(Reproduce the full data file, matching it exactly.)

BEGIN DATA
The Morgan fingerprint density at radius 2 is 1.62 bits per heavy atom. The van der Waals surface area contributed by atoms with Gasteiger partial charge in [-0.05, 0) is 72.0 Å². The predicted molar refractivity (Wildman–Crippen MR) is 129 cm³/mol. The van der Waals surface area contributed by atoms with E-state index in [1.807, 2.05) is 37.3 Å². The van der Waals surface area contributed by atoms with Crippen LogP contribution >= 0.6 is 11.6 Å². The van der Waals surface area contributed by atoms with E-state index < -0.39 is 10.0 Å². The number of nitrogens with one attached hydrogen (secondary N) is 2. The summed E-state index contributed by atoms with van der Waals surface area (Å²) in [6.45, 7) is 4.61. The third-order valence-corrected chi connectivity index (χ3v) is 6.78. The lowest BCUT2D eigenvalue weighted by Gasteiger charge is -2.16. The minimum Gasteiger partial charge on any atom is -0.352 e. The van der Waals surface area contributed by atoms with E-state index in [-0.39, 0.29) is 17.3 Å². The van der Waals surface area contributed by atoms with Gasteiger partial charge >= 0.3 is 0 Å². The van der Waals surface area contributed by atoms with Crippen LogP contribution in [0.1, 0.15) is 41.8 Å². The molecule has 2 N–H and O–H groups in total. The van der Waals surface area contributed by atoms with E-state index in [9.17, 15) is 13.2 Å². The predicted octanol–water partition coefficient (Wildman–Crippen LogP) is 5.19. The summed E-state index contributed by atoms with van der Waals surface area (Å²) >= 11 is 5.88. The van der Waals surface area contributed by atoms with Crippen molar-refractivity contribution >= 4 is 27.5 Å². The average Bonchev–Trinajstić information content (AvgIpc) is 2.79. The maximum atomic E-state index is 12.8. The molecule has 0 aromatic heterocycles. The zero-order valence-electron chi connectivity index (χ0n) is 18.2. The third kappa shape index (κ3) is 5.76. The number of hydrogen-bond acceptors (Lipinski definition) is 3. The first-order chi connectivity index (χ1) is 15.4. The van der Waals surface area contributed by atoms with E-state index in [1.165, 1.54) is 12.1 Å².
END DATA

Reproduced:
The Morgan fingerprint density at radius 2 is 1.62 bits per heavy atom. The van der Waals surface area contributed by atoms with Gasteiger partial charge in [-0.05, 0) is 72.0 Å². The predicted molar refractivity (Wildman–Crippen MR) is 129 cm³/mol. The van der Waals surface area contributed by atoms with E-state index in [1.807, 2.05) is 37.3 Å². The van der Waals surface area contributed by atoms with Crippen LogP contribution >= 0.6 is 11.6 Å². The van der Waals surface area contributed by atoms with E-state index < -0.39 is 10.0 Å². The number of nitrogens with one attached hydrogen (secondary N) is 2. The summed E-state index contributed by atoms with van der Waals surface area (Å²) in [6.45, 7) is 4.61. The third-order valence-corrected chi connectivity index (χ3v) is 6.78. The lowest BCUT2D eigenvalue weighted by Gasteiger charge is -2.16. The minimum Gasteiger partial charge on any atom is -0.352 e. The van der Waals surface area contributed by atoms with E-state index in [-0.39, 0.29) is 17.3 Å². The van der Waals surface area contributed by atoms with Gasteiger partial charge >= 0.3 is 0 Å². The van der Waals surface area contributed by atoms with Crippen LogP contribution in [0.1, 0.15) is 41.8 Å². The molecule has 2 N–H and O–H groups in total. The van der Waals surface area contributed by atoms with E-state index in [9.17, 15) is 13.2 Å². The predicted octanol–water partition coefficient (Wildman–Crippen LogP) is 5.19. The summed E-state index contributed by atoms with van der Waals surface area (Å²) >= 11 is 5.88. The van der Waals surface area contributed by atoms with Crippen molar-refractivity contribution >= 4 is 27.5 Å². The average Bonchev–Trinajstić information content (AvgIpc) is 2.79. The maximum atomic E-state index is 12.8. The molecule has 0 aromatic heterocycles. The zero-order valence-electron chi connectivity index (χ0n) is 18.2. The third kappa shape index (κ3) is 5.76. The number of hydrogen-bond acceptors (Lipinski definition) is 3. The first-order chi connectivity index (χ1) is 15.4. The van der Waals surface area contributed by atoms with E-state index in [1.165, 1.54) is 12.1 Å².